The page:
Millennium Post

Building case against Trump

US politics is possibly heading towards a period of great turmoil.

Building case against Trump
US President Donald Trump is facing his biggest political battle less than five months after taking office. On June 8, former FBI Director James B. Comey deposed before the United States Senate Intelligence Committee and said that Trump put pressure on him in one on one meeting to drop the investigation against his former national security adviser Michael T Flynn, accused of harbouring close ties with Moscow. He also said that Trump and White House had spread lies against him and FBI. One can deem the unequivocal manner in which Comey spoke of the US President's continuing insistence on him to let Flynn go as some form of obstruction of justice, and this is a grave offence as per the US Constitution calling for prosecution.

Earlier there were reports that Flynn was under investigation by the FBI for having been a paid foreign agent of Turkey's President Recep Erdogan. This was apart from his close Russian connections which he later admitted and invited dismissal from President Trump. Now when the FBI investigations are on, and these refer to the links with the foreign countries, President Trump in a deliberate move talked to his FBI Director alone and said about Flynn, "I hope you can let this go". This is nothing short of telling his investigating official that you will have to do it in the midst of investigations itself. Trump plainly said that he wanted loyalty from the FBI Director to which Comey responded that Trump would get honesty from him.

US legal experts opine that what Trump has told Comey in the course of an ongoing investigation, seems like a deliberate effort to impede the probe and this is some kind of obstruction of justice. Saying Flynn is a good guy and telling Comey "I hope you can let this go" is a directive that Trump did mask as a request, say experts.

In his testimony, Comey also mentioned this by stating: "I took it as a direction. I mean the President of the United States with me alone, saying 'I hope this'. I took it as this is what he wants me to do."

The Justice Department of the US administration has not yet said whether Special Counsel Robert S Mueller is looking into allegations of obstruction of justice by the US President as a part of his task to oversee investigations into the Trump campaign's alleged links with the Russian government. However, Comey said on Tuesday that he had already given his memos recounting conversations with Trump to Mueller for scrutiny. Since it was a one on one conversation and Trump was interested in keeping it confidential, Comey feared that Trump might not have kept tapes of the conversation.

Following Thursday's testimony, Trump has got no excuses left. His lawyer has tried to defend him by saying that Trump is not a liar and he did not specifically ask Comey to drop the Flynn investigations, but nobody believes him. Even the Republicans, who are trying to find a way out to salvage the situation, believe the statement of the former FBI Director who is a known Republican Party sympathiser with values and strong ethics. They are not in a mood to give any ground to the Democrats at this time on the issue of prosecution or impeachment. The Republican Party is looking for other ways to defuse the situation, if possible.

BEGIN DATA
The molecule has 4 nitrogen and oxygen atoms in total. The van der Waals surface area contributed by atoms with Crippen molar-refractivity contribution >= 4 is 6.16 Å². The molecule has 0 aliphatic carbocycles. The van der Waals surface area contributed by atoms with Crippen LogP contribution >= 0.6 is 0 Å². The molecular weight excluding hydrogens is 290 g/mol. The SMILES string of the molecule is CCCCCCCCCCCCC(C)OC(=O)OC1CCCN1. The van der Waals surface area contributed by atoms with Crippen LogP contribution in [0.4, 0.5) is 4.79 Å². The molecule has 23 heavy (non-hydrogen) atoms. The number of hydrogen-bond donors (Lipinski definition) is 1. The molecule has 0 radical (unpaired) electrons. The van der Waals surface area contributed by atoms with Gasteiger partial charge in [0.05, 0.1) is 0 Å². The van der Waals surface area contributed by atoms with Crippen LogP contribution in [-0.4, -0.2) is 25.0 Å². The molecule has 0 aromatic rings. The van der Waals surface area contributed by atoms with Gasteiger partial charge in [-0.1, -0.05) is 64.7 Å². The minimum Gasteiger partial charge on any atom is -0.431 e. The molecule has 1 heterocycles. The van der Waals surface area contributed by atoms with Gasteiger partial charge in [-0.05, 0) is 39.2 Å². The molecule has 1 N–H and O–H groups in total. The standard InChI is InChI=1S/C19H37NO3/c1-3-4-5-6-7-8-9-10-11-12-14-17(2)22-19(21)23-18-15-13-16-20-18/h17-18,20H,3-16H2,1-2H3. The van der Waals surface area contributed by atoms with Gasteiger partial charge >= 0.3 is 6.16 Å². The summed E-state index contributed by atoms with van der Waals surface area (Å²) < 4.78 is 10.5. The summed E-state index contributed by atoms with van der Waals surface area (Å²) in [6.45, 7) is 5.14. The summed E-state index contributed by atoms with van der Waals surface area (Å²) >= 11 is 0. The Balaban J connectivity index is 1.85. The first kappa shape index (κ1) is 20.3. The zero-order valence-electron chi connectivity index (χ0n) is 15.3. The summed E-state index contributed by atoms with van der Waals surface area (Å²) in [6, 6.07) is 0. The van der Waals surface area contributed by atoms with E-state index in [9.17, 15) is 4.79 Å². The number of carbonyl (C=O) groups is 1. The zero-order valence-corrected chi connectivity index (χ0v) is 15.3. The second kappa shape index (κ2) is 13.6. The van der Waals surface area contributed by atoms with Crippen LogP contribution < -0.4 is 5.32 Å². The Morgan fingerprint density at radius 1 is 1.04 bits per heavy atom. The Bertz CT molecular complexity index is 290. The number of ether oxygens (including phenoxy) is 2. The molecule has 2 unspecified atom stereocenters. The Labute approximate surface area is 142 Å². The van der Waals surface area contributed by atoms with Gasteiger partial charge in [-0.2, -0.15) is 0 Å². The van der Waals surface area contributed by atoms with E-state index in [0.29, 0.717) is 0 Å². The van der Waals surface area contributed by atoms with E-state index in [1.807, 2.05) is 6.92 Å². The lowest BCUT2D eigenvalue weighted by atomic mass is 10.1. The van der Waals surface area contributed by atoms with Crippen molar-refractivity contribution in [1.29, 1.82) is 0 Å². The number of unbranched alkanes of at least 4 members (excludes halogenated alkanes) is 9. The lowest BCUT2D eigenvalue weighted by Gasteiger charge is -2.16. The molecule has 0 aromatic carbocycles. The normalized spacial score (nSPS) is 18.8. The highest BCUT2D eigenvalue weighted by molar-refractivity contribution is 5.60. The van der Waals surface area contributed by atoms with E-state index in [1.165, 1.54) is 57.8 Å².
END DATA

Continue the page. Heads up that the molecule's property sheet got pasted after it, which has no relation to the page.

A section of the Republicans who are anti-Trump has mooted the proposal that if Trump gets implicated further, the GOP leadership should consider whether the change of Presidency can be brought about through negotiations with Trump by promoting Vice President Pence under 25th amendment of the US Constitution. According to this provision, the US Cabinet can take a decision under extraordinary circumstances to ask the President to step down and nominate Vice President. Nobody among the Republican Party has discussed officially this with President Trump, but Constitutional experts have mentioned this possibility to the Republican Party leadership.

As per this amendment, President George Bush handed power to Vice President Cheney in July 2007 when he had to undergo a surgery. For 125 minutes, Cheney had full Presidential powers.

According to the US Constitution, the President in office can be impeached for treason, bribery, or other misdemeanours. Bill Clinton was charged with obstruction of justice and with perjury for allegedly lying under oath to a federal grand jury about his affair with Monica Lewinsky. One can charge the current President for lying on many issues, depending on the outcome of Mueller's investigations.

So far, two Presidents Bill Clinton (1998) and Andrew Johnson (1868) have been impeached. Articles of impeachment were passed against Richard Nixon by a congressional committee but Nixon resigned before the House of Representatives could vote on the matter. That way, technically, Nixon was not impeached.

The Presidential powers given to Cheney in 2007 for some time was a normal political situation. In the present surcharged atmosphere in the Republican Party and the White House, nobody has the guts to take up the talk of any alternative possibility with President Trump. So the Republicans are eagerly waiting for the newly appointed Mueller to come out with a report ruling out any involvement of Trump in the Russian affairs as also Trump did not put any pressure on Comey on Flynn issue. But if Mueller report also goes against Trump, the Republicans will have no option but to explore the possibility of replacing Trump without doing any long-term damage to the Republican Party.

(The views expressed are strictly personal.)
Nitya Chakraborty

Nitya Chakraborty

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